National Louis Launches Professional Development Program
By Robert Schroeder
Waukegan, Ill. is a unique setting for a school. Not quite urban because of its suburban location; not quite suburban because of its high population. A diverse population that makes traditional minorities the majority and a city shaking off the mantle of post-industrial withdrawal creates a melting pot of socioeconomic and racial issues that inevitably spill into schools.
National Louis University's Education Psychology department is implementing a new professional development model working with school psychologists in Waukegan schools to focus on supporting positive outcomes for students and student systems in this distinctive environment. The model focuses on building communication skills between school psychologists and teachers and administrators to empower teachers and administrators to apply solutions and to create collaborative, data-informed decision-making.
"There are a lot of unique problems or issues that would come up that a teacher might need support with, or need support at the grade level or system level," said Daniel Newman, Ph.D., assistant professor in the National College of Education. "This is a really individualized process where the school psychologists can work through and be clear what are the problems we are working on."
Newman is teaming with Diane Salmon, Ph.D., associate professor in the National College of Education and Mary Francis Schneider, Ph.D., professor in the National College of Education to facilitate the district-wide development. The professional development model will engage Waukegan teachers, administrators and school psychologists in the instructional consultation model developed by Sylvia Rosenfield, Ph.D., professor in the College of Education at the University of Maryland. The model takes faculty and staff through a series of stages: identifying a problem, analyzing the facets of the problem, developing an intervention or an evidence-based program and monitoring the progress of that intervention.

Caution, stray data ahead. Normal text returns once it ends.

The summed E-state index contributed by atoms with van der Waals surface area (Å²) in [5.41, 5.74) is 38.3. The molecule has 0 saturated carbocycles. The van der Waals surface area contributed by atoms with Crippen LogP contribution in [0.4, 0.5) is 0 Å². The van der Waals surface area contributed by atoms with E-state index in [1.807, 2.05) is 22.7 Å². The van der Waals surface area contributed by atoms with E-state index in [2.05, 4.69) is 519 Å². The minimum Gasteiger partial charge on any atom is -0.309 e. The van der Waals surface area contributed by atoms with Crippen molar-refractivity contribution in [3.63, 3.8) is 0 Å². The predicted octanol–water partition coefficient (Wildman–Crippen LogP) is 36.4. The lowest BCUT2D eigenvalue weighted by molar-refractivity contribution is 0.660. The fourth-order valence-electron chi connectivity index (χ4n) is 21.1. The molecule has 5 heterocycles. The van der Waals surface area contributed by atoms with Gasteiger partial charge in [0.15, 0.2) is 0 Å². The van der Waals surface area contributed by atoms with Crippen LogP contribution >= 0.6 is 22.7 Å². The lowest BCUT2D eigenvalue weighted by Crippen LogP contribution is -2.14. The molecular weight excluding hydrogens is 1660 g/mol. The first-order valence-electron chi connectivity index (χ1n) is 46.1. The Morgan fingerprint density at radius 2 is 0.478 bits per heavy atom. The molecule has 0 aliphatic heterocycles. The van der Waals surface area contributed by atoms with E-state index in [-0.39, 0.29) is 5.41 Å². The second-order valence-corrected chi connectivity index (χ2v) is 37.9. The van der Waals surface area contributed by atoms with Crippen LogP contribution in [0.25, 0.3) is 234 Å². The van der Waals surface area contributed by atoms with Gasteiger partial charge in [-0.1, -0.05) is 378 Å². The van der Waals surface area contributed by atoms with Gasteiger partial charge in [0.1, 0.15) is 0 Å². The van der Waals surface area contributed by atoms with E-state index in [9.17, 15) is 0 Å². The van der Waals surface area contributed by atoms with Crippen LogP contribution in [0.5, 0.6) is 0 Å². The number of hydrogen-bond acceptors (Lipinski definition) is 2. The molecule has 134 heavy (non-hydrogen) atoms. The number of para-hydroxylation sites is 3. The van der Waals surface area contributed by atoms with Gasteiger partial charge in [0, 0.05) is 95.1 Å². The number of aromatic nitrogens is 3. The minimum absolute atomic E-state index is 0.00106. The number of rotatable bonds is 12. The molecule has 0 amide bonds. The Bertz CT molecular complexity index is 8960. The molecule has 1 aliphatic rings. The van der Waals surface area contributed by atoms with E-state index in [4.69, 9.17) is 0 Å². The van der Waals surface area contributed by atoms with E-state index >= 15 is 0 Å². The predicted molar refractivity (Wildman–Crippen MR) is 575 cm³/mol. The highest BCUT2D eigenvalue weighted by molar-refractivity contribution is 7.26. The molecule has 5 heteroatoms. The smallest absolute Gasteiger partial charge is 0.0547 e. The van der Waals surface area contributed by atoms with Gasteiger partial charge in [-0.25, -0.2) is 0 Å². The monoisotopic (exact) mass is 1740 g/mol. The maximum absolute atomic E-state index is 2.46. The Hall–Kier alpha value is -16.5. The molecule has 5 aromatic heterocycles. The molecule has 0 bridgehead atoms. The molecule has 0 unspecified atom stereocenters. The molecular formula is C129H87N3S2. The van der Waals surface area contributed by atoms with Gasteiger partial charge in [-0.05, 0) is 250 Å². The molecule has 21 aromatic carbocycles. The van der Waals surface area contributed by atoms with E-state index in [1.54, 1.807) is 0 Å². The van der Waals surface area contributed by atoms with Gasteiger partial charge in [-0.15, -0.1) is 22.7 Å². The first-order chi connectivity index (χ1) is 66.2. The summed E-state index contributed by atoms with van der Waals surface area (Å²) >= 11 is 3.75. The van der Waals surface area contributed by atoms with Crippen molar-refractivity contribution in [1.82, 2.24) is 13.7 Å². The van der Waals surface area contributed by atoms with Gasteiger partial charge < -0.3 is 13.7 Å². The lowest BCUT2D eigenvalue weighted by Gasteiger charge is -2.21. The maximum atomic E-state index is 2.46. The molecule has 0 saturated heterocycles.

Newman says the model will stress a data-heavy approach, benchmarking intervention progress with academic data, behavioral data, system-wide data, and information at the individual student level. The benchmarking will not only gauge progress but also provide school psychologists with the opportunity to reflect on their intervention decisions.
"We are hoping to really empower the school psychologists in the district to stop and think about the consultation skills they are using," Newman said. "We want them to see how this model of instructional consultation fits within the work they are doing in the district; we want it to be a resource for school psychologists."
The professional development begins with a full-day training session followed by ongoing monthly support sessions with National Louis University faculty and students completing their practicum at Waukegan. The support sessions provide an opportunity for peer group supervision and support for the development of consultative skills. This collaborative approach to professional development will bring practical experience back into the classroom at National Louis University, providing students with real-world examples before they embark on their own practicum experiences.
"It brings us out of the silo here at NLU," Newman said. "I think we will learn a lot about how the school psychologists receive consultation as a model of service delivery and how we can interpret that and bring it back [in our classrooms]."
Newman envisions this professional development model becoming a permanent form of an ongoing support model provided by National Louis University's education psychology department. He says many professional development models involve a one or two-day workshop that do not include follow-up to reinforce skills. Newman, Salmon and Schneider are conducting their own research of results at Waukegan and hope to use their data to replicate their professional development model in other districts.